In our formerly “liberal” and “open” society, we’re seeing closed-mindedness raised up as a virtue, provided the mind has been shut once the subject has been properly indoctrinated.
I meet with people who speak to me about how they find themselves “walking on eggshells” as they come to see that almost every day they are being “tested” by others to see if they hold acceptable opinions; and how they fear that an honest answer will see them socially ostracized, even fired from their jobs.
The other great fear is to be put through the humiliation of being forced to make a public apology. Of course, these forced apologies are at heart insincere, compelled as they are by a threat of social cancellation, job loss, etc. But even when offered with as much authenticity as one can muster, no one is ever really forgiven. The humiliation persists in being forever under suspicion.
All this is being done in the name of social justice, equity, tolerance, diversity. Yet the results are objectively unjust, iniquitous, divisive and an imposition of stultifying uniformity. Seeing this, one must ask what the champions of this new regime are really about.
As Jesus has said elsewhere of the scribes and pharisees, they load burdens onto people, but do nothing to really help them. People sin, but atop the weight of these offenses against God and neighbour, they added the burden of fear of condemnation, social isolation, and death.
Jesus never dismisses sin as a problem. He constantly speaks of its dangers, how it opens the gates of hell to us; how we need to repent and turn to our loving father in heaven for forgiveness.
We certainly know there are problems in our society today, the legacy of humanity’s history of, well, sin. The remedy is not to be found in the murder of people’s reputations, the cancelling of their social lives, the depriving of their livings.
It is understood in the Catholic faith that sin is more than a legal infraction, more than simply breaking a rule. In spiritual terms, it is analogous to a toxin, it can be likened to a disease; and indeed, it can be a contagious one.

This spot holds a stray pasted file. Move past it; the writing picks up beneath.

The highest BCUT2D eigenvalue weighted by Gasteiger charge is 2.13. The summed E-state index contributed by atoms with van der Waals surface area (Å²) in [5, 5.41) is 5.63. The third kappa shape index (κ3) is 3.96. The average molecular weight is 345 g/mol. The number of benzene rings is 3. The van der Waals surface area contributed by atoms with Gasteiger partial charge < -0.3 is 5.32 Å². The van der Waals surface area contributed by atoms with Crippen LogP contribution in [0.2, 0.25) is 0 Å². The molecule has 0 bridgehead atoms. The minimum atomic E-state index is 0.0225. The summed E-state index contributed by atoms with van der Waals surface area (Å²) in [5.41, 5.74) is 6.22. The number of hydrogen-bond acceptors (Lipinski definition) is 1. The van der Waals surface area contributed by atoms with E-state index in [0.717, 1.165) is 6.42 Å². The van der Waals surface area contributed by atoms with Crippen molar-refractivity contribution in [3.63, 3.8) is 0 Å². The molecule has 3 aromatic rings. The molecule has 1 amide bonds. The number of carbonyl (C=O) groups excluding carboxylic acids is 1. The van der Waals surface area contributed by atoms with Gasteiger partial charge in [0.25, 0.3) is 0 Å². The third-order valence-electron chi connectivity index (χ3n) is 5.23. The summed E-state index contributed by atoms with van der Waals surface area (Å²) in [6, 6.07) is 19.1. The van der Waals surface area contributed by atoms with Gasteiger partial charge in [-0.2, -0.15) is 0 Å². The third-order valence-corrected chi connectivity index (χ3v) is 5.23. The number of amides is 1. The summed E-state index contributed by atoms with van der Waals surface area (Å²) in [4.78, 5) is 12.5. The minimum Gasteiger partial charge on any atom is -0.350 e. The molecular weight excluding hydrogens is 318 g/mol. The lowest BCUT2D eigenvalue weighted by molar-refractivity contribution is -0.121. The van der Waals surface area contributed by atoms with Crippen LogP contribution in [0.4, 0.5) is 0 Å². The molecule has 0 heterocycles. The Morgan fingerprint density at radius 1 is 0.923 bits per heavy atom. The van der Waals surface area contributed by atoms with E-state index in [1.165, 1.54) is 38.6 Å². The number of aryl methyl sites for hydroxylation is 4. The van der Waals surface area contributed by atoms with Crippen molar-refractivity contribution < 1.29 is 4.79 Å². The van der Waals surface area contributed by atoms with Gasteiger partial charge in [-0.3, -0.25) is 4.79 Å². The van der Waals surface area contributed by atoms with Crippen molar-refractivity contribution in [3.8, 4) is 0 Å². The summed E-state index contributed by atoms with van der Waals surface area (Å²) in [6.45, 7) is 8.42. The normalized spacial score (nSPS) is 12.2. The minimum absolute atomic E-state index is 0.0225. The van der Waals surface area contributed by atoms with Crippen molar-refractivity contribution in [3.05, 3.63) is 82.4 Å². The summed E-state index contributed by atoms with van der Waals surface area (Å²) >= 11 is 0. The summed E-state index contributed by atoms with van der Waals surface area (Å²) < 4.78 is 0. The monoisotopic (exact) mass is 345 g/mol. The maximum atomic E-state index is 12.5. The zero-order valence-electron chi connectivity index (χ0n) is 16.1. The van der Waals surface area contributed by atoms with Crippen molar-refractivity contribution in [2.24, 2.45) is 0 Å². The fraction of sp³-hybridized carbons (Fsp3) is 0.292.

And that does come from ancient wisdom. The leper and the sinner were one and the same in a sense. But where ancient peoples had no good remedy, we have the cure. And where leprosy was not understood and its victims condemned to perpetual quarantine, where the sinner was encouraged more to conceal his sin in misery than seek remedy, today we know there are medicines to treat the leprous, medicinal grace to salve and heal the ailing soul.
Authoritarian and totalitarian regimes deal with such things with cruel singular solutions; sometimes as crude as rounding up the infected and killing them as a way to stop the spread. I’ve mentioned in past homilies the gulag of the former Soviet Union meant to deal with the crime of thinking contrary to the regime’s project of bringing paradise to the earth. They worked people to death.
I was instructed in the art of the confessor that while sin is a universal problem, like any good physician, the cure is individualized. And sin is not the source of my power. It is not for me to “lord it over” the penitent. Rather, it is for both of us to turn to the divine physician and listen to his prescription for what ails us both as individual persons and as members of the human race. To listen to him unceasingly, so that even as we might continue to be afflicted by sin, no more will it have power over us. No more will it give power to others over us, for we, even as we might fall short of the glory of God, we still belong to him.